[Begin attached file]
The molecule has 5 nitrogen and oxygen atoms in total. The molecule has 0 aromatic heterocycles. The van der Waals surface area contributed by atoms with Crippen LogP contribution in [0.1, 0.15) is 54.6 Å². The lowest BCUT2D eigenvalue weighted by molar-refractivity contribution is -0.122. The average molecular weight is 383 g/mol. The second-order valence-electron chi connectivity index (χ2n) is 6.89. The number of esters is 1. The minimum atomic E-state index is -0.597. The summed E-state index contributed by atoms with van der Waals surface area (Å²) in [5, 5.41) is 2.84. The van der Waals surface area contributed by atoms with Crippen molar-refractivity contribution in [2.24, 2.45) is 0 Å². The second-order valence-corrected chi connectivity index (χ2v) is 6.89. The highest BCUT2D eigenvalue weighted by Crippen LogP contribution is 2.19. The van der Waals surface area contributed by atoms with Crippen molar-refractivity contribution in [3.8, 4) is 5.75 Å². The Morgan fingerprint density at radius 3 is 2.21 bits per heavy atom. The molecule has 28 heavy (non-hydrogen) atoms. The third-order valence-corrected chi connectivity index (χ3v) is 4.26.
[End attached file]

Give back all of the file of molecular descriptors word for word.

The molecule has 5 nitrogen and oxygen atoms in total. The molecule has 0 aromatic heterocycles. The van der Waals surface area contributed by atoms with Crippen LogP contribution in [0.1, 0.15) is 54.6 Å². The lowest BCUT2D eigenvalue weighted by molar-refractivity contribution is -0.122. The average molecular weight is 383 g/mol. The second-order valence-electron chi connectivity index (χ2n) is 6.89. The number of esters is 1. The minimum atomic E-state index is -0.597. The summed E-state index contributed by atoms with van der Waals surface area (Å²) in [5, 5.41) is 2.84. The van der Waals surface area contributed by atoms with Crippen molar-refractivity contribution in [2.24, 2.45) is 0 Å². The second-order valence-corrected chi connectivity index (χ2v) is 6.89. The highest BCUT2D eigenvalue weighted by Crippen LogP contribution is 2.19. The van der Waals surface area contributed by atoms with Crippen molar-refractivity contribution in [3.8, 4) is 5.75 Å². The Morgan fingerprint density at radius 3 is 2.21 bits per heavy atom. The molecule has 28 heavy (non-hydrogen) atoms. The third-order valence-corrected chi connectivity index (χ3v) is 4.26.